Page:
Tuesday, 27 August 2013

The Rules of Competitive Gaming

Greetings wargamers and hobbyists. Today, you find me in my library. I am studying the conventions of wargaming. I don't mean 'wargaming conventions' in the sense of a gathering of gamers and industry professionals, I mean behaviour that is acceptable in the theatre of competitive tabletop wargaming...

I have wanted to write up my thoughts on what it means to be a competitive wargamer ever since I listened to a segment on a podcast about the subject, and in which opinion seemed quite split about the lengths a wargamer should go to 'assist' their opponent during a competitive game, and what our obligations are as gamers.

The impression I got from listening to the various view points was that there are two distinct lines of thought. The first deals with your opponent (remembering this is a tournament setting) committing grave tactical errors, either through inexperience playing with or against a particular army or armies, or through overlooking or forgetting to do something.

In my opinion, if a gamer chooses to play in a competitive environment, they do so at their own risk. 

If you lack the tactical ability to be successful in that kind of cut-throat engagement, then you will more than likely lose, but strategy and being able to use your army to best effect is your own look out and no one else's. Equally, you can't complain if you don't know enough about how your opponent's army plays, what it's strengths and weaknesses are, if you haven't taken some time to research your potential enemies before the event. A good general gathers intelligence before committing his (or her) forces to battle, to give his troops the greatest chance of success possible.

I think that we can pretty much agree that everyone at a tournament plays with the intent of winning, otherwise they wouldn't be there as a gamer, and no one can expect their opponent to help them beat their army by explaining what their failings are. That's the first line of discussion dealt with, nice and straight forward...

The second line of discussion seemed to illicit a more varied response, and it's on this point that I would love to get your views, because although it seems obvious to me how a person should behave in this regard, not everyone seemed to agree.

The line in question regards the breaking of game rules by your opponent and, in cases where you are aware of the rule breaking yourself, whether you should alert your opponent to the fact when their error works in your favour. Bearing in mind that there could be a great deal riding on the outcome of the battle, is it ever acceptable to knowingly allow a rule to be played incorrectly in order to help you win (or allow your opponent to lose, depending on how you look at it)?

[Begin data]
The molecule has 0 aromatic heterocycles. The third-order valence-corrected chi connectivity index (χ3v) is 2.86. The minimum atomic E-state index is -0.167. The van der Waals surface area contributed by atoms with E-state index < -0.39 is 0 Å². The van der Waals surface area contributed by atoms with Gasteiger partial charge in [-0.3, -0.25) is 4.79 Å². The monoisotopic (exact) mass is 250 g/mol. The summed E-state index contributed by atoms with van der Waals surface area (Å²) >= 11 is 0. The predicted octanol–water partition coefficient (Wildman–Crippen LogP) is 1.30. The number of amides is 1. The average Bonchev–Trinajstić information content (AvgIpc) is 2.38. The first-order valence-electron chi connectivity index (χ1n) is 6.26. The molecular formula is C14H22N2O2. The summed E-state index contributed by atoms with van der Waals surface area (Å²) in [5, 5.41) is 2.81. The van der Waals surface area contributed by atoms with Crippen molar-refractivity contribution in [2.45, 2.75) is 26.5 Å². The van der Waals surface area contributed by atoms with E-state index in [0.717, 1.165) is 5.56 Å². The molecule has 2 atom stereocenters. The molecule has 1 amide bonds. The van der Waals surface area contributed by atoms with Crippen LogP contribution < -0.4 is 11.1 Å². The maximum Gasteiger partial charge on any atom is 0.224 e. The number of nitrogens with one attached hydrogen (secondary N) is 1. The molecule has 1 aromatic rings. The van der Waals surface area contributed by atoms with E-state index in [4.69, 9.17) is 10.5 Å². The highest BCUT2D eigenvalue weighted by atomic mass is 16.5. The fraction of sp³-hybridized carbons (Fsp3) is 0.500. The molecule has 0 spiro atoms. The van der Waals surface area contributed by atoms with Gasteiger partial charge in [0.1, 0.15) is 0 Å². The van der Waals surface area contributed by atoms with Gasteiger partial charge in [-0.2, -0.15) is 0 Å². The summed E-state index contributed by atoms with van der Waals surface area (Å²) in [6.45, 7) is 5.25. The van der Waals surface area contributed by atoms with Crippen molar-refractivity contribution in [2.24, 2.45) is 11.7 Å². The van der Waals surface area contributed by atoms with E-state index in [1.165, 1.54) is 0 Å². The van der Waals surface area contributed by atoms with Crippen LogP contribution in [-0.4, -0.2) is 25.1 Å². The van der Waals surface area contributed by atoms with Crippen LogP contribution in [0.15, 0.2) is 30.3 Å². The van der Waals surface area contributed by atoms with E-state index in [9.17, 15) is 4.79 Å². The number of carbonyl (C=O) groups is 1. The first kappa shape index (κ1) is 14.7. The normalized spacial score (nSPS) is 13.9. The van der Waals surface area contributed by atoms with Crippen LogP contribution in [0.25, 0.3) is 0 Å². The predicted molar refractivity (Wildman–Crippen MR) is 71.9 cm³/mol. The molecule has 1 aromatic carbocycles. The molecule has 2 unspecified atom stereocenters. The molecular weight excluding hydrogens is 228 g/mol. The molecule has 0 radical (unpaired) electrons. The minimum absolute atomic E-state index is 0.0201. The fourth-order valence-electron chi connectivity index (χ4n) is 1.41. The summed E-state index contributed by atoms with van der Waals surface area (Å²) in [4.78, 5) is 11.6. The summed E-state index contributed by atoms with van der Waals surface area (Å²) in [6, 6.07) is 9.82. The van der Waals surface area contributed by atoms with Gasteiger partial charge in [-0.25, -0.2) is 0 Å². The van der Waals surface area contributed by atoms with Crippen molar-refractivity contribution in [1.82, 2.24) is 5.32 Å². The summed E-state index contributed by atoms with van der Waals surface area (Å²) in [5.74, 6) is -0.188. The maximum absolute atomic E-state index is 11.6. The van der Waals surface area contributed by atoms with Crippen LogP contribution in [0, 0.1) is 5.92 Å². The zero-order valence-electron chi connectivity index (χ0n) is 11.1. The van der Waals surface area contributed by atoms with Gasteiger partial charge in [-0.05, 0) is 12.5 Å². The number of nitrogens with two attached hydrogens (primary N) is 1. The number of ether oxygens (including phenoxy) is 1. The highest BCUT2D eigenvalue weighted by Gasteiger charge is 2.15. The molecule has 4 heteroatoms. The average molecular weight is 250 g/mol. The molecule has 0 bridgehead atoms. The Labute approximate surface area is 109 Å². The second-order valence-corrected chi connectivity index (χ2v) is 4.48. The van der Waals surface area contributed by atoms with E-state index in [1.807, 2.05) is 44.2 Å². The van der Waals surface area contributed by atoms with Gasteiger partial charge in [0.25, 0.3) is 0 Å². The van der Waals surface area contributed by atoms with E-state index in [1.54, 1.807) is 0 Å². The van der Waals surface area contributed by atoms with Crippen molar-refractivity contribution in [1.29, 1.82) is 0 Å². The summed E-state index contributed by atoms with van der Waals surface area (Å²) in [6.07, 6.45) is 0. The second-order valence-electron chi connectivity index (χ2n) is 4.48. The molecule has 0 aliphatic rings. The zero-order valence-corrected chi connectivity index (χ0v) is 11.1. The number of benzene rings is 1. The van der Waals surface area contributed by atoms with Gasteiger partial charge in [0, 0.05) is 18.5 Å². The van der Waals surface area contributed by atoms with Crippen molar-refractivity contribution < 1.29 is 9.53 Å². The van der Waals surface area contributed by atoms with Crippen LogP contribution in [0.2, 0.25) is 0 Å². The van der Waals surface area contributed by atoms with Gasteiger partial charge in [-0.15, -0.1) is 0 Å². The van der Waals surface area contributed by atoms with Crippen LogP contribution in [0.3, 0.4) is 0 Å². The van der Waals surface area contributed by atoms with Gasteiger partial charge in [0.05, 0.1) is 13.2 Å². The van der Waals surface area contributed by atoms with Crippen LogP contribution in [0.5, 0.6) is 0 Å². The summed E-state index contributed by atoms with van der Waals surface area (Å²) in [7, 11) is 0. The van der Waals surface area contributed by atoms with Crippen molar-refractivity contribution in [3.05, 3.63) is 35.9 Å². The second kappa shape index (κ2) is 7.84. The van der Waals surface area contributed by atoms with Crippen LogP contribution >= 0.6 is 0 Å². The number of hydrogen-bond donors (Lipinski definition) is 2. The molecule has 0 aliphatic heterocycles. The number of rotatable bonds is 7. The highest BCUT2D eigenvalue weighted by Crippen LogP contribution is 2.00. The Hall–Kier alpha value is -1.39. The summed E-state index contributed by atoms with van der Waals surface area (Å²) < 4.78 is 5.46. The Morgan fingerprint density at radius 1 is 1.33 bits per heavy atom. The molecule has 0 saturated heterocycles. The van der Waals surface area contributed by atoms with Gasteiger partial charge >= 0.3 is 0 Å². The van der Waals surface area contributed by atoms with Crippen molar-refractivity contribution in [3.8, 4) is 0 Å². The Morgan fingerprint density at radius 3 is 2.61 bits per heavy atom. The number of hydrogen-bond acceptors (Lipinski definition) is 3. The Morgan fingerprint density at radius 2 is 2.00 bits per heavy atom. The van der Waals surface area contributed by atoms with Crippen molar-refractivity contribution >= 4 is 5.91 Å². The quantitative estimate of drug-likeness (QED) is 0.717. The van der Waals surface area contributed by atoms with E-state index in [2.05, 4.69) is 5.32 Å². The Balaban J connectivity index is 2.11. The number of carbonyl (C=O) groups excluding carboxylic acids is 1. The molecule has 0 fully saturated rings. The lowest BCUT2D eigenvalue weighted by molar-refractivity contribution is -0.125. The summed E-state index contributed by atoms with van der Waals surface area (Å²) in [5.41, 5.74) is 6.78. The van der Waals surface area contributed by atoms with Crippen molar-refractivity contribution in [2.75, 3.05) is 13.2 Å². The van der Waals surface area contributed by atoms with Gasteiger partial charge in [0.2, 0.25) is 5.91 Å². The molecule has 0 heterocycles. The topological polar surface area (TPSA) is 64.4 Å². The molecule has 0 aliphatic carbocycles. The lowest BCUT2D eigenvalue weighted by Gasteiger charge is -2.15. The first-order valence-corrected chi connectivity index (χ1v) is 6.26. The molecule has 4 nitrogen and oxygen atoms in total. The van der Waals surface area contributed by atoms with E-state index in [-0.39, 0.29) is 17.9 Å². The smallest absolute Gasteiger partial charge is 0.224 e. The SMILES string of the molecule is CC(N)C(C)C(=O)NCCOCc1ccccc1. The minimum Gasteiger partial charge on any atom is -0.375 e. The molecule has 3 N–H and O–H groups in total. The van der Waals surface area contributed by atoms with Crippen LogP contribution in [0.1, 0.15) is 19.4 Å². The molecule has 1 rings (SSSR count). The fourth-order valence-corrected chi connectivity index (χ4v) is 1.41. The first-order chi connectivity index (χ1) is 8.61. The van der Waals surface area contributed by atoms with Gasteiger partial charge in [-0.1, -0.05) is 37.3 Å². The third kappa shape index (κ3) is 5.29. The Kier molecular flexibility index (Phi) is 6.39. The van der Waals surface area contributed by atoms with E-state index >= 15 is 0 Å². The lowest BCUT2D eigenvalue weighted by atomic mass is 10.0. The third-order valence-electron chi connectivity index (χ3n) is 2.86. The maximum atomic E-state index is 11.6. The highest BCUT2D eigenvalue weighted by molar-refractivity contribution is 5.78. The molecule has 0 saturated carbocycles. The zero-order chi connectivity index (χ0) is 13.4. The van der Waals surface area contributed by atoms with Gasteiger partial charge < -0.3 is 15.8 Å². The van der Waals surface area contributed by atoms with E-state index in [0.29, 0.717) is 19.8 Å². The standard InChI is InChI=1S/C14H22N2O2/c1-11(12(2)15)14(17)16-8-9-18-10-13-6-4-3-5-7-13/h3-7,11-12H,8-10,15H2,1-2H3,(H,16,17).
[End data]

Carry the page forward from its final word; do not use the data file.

The view of some people was that it is not your responsibility to correct your opponent if they aren't playing the rules correctly, and it works in your favour. A tournament is a hard core gaming environment, where no quarter is asked and none given. Gamers are playing to win, which means their opponents have to lose. Fair enough, sometimes mistakes happen and no one realises until it's far too late to do anything about it, and I also agree that you can't be expected to know every rule governing your opponents armies, but having said that, I think that to knowingly allow a rule to be played incorrectly, no matter the impact on the game, amounts to cheating.

Now if anyone thinks that's a harsh view to take, please let me know, but I think it's simple enough to explain like this: if you are playing any game competitively in a tournament environment, then you are playing to win that tournament, be it Warhammer Fantasy, 40K, Flames of War or Tiddly Winks. And the key is right there. In order to win a game, you first have to play the game, and the playing of the game is defined by the game rules.

You might be able to change the rules according to your tastes in the comfort of your own home or local club by agreement with your opponent, but not in a tournament where the rules that every participant is expected to play by are fixed. If you aren't playing by the rules, then you aren't really playing the same game as everyone else. If you aren't playing the same game as everyone else, how can you claim to have won?

If I am going to win a game of anything, I want it to be because I played it better and was luckier on the day, not because I allowed my opponent to play a rule incorrectly and give me an unfair advantage. Those are my thoughts on the subject at any rate, and I welcome any comments you might have.

Until next time, thanks for reading.